Studies of acute phase proteins and tumour necrosis factor receptors as inflammatory markers in the cat

Duthie, Susan (1999) Studies of acute phase proteins and tumour necrosis factor receptors as inflammatory markers in the cat. PhD thesis, University of Glasgow.

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The measurement of acute phase proteins is used by human clinicians to give valuable
infonnation about a patient's inflammatory response, both when monitoring clinical
disease and when assessing the effect of therapy. Levels of soluble receptors for the
cytokine, tumour necrosis factor, also increase as a result of inflammatory stimuli and
are useful prognostic markers over the asymptomatic phase of human
immunodeficiency virus infection. The aim of the work presented in this thesis was to
detennine whether these markers are of value when investigating feline disease.
Reference ranges for two acute phase proteins, aI-acid glycoprotein (AGP) and
haptoglobin were detennined by measuring their concentrations in serum samples from
healthy cats. Analysis of samples from cats with feline infectious peritonitis (FIP) and
from cats suffering from conditions with a similar clinical presentation revealed that
measurement of AGP can be a useful adjunct to other laboratory tests when reaching a
diagnosis. In contrast, measurement of haptoglobin was not found to be of value.
Despite increases in the levels of pro-inflammatory cytokines in samples taken from
cats during the asymptomatic phase of feline immunodeficiency virus (FIV) infection,
no changes were detected in the levels of AGP and haptoglobin. It was concluded that
these acute phase proteins are of no benefit as prognostic markers in FlY.
The L929 bioassay was used to investigate anti-TNF-a activity in cell culture
fluids from feline splenic cells. Cytotoxic activity was demonstrated in very few of the
samples whilst anti-cytotoxic activity was detected in the majority of samples. This
anti-cytotoxic activity was attributed to the presence of feline soluble TNF receptor
type 1 (sTNFR-I) binding to and inhibiting the effects of TNF-a. This was not
confinned because of the lack of specific neutralising antibody. Subsequent work was
therefore directed towards the development of immune-based species-specific assays
for feline soluble TNF receptors (sTNFRs).
The polymerase chain reaction was used to amplify the sequences coding for
feline sTNFRs. Most of the extracellular domain of feline TNFR-l and part of the
intracellular domain of feline TNFR-2 were cloned and sequenced using this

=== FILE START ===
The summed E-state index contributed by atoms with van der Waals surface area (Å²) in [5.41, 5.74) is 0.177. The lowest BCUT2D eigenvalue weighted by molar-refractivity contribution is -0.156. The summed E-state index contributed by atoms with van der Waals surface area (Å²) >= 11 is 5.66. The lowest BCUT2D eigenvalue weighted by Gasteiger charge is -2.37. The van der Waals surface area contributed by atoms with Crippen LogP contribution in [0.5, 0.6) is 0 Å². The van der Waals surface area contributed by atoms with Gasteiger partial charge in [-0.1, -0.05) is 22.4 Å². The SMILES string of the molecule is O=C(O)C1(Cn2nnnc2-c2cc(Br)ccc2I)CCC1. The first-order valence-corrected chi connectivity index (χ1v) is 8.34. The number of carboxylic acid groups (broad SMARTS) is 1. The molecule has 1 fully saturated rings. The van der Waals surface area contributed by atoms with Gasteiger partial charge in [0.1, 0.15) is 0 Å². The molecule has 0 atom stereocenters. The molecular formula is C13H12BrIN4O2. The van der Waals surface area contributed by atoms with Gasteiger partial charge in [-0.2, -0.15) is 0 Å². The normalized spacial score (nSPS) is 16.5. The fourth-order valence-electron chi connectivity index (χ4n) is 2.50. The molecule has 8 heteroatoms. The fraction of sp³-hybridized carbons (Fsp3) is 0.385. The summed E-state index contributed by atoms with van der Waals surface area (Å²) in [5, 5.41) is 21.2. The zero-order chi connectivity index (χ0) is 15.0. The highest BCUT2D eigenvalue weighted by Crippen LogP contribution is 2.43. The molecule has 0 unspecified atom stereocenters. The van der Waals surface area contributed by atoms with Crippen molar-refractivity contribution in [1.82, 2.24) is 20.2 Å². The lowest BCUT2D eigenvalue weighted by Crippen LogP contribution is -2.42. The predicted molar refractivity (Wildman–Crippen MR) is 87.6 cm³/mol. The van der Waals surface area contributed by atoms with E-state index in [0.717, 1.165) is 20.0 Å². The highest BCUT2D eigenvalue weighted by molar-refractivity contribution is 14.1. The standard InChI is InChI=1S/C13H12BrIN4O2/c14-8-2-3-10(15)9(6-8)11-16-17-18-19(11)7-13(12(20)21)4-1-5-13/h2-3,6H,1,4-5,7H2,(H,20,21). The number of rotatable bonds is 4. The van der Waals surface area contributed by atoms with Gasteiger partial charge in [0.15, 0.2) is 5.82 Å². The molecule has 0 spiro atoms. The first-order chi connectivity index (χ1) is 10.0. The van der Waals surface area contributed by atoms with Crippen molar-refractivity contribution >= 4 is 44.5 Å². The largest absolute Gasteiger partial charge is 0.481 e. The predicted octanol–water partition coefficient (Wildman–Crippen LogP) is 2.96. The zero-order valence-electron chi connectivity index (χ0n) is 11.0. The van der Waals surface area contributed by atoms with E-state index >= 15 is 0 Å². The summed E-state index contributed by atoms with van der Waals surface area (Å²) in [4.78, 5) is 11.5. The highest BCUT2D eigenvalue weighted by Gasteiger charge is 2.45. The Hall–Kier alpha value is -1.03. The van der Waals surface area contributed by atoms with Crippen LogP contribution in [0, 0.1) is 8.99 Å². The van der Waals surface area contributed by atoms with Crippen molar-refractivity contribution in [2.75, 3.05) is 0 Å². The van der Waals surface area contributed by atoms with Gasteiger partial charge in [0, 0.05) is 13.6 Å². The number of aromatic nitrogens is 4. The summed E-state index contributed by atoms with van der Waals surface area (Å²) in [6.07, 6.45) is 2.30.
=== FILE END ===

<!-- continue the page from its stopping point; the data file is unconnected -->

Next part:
technique. The amplified regions demonstrated 85% and 77% homology at the nucleic
acid level and 83% and 67% homology at the amino acid level to the corresponding
regions of the human sequences for TNFR-l and 2 respectively. Feline sTNFR-l was
expressed as a glutathione-S-transferase fusion protein. After purification,
concentration and electrophoresis, the appropriate protein band was excised and used
to inoculate a sheep. Antiserum taken from the sheep post-inoculation recognised the
expressed protein by western blotting, but results were inconsistent and analysis of the
antiserum was hampered by the very small amounts of expressed protein available.
Two peptides were synthesised based on regions of antigenicity in feline
sTNFR-l and were used to inoculate sheep. Antiserum to peptide A showed a strong
reaction against peptide A in an ELISA and gave a positive result when used as the
primary antibody to stain healthy feline liver tissue.
In conclusion, both antiserum to expressed feline sTNFR-l and anti-peptide
antibody based on a region of feline sTNFR-l have been raised in sheep and are
available for the development of an assay for this protein. Further expression of feline
TNFR-l will be required before these antisera can be analysed fully.

Item Type: Thesis (PhD)
Qualification Level: Doctoral
Subjects: S Agriculture > SF Animal culture > SF600 Veterinary Medicine
Colleges/Schools: College of Medical Veterinary and Life Sciences > School of Biodiversity, One Health & Veterinary Medicine
Supervisor's Name: Eckersall, Dr. David
Date of Award: 1999
Depositing User: Mrs Marie Cairney
Unique ID: glathesis:1999-4809
Copyright: Copyright of this thesis is held by the author.
Date Deposited: 08 Jan 2014 16:44
Last Modified: 08 Jan 2014 16:47

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